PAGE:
Sarah had always been known in hunting circles as One-Shot, because she loved having her picture taken with dead animals. She hated chasing them or carrying them, but she loved having her picture taken with a dead one. That and her natural good looks made always made it easy for the photographer to get a good picture of Sarah and her corpse in “one shot.” When Sarah’s tour in the jungles of the Pacific were over, she returned stateside, bummed around at a few other schools in a few more traditionally American states, then returned home. But she didn’t return home as the little girl who left. In this scene, we go back to Wasilla, where Sarah seems to be living a normal life as a mother and housewife. What we see, but that the other townspeople don’t know is Sarah sneaking out almost every night and playing Wasilla Roulette with local gossip mavens and business people. Soon she has enough dirt on people to become the skilled insurgent she was never able to become in the jungle. She gets the hunter’s lust for power. She is no longer able to fulfill her fantasies with phony pictures of dead animals. She wants human pelts, and she wants to drop them herself! She stalks and corners a God-fearing mayoral incumbent named John Stein. Even though he has been a steady church-goer for two decades, a local radio station champions her as Wasilla’s first “Christian Mayor.” She takes Ol’ John Stein down in One Shot!
Scene Five: Mama Grizzly.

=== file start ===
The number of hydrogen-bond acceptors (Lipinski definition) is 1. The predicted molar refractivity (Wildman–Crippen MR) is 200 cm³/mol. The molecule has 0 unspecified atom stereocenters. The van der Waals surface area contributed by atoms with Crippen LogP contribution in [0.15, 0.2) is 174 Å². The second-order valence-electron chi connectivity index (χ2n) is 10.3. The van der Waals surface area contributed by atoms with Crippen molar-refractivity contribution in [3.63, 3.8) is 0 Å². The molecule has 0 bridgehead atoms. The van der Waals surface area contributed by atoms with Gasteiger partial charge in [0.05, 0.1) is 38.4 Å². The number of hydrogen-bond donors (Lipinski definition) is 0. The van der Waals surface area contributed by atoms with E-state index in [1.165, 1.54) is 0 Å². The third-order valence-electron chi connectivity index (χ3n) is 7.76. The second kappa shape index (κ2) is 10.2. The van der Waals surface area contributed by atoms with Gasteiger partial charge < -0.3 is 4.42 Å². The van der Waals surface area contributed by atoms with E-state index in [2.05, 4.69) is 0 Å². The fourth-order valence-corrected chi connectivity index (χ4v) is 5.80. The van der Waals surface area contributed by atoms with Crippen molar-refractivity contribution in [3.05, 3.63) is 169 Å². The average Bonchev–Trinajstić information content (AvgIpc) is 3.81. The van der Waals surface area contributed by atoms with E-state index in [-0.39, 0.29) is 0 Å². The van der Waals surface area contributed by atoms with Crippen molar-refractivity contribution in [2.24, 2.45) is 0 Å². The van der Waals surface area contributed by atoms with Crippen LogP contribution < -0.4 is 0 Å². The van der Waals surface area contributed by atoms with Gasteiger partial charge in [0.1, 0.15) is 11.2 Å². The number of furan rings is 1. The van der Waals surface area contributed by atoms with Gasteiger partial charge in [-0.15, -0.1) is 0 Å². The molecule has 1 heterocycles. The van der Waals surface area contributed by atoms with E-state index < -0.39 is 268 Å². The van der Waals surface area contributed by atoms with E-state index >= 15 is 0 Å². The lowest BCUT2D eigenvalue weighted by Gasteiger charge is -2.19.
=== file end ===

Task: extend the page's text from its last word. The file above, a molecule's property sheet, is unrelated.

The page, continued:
As the film closes, we develop the theme of the basic human tragedy that people who are more honest, harder working, just better than other people just like them are eventually attacked and destroyed by the inferior, less deserving people who envy them. In the climactic scene, Sarah is playing Wasilla Roulette with Mika Brzezinski and Whoopie Goldberg, and the game is not going well. Whoopie isn’t actually lying; it’s just that she has told so many contradictory stories about her past she honestly can’t recall which ones are true. Meanwhile, Brzesinski, who can count, recognizes that the six-shooter has been fired eight times without going off. Sarah is so confused by trying to keep track of Whoopie’s ramblings that when Mika begins to confront her with her own inconsistencies, she retreats into a fugue state where she imagines herself as a Jewish woman in a concentration camp whose children are being stolen away and sold by Christians. She is dazedly screaming about “Blood Libel” and crosshairs that look like crosshairs but aren’t, and other bewildering things as her house of cards come crashing down around her.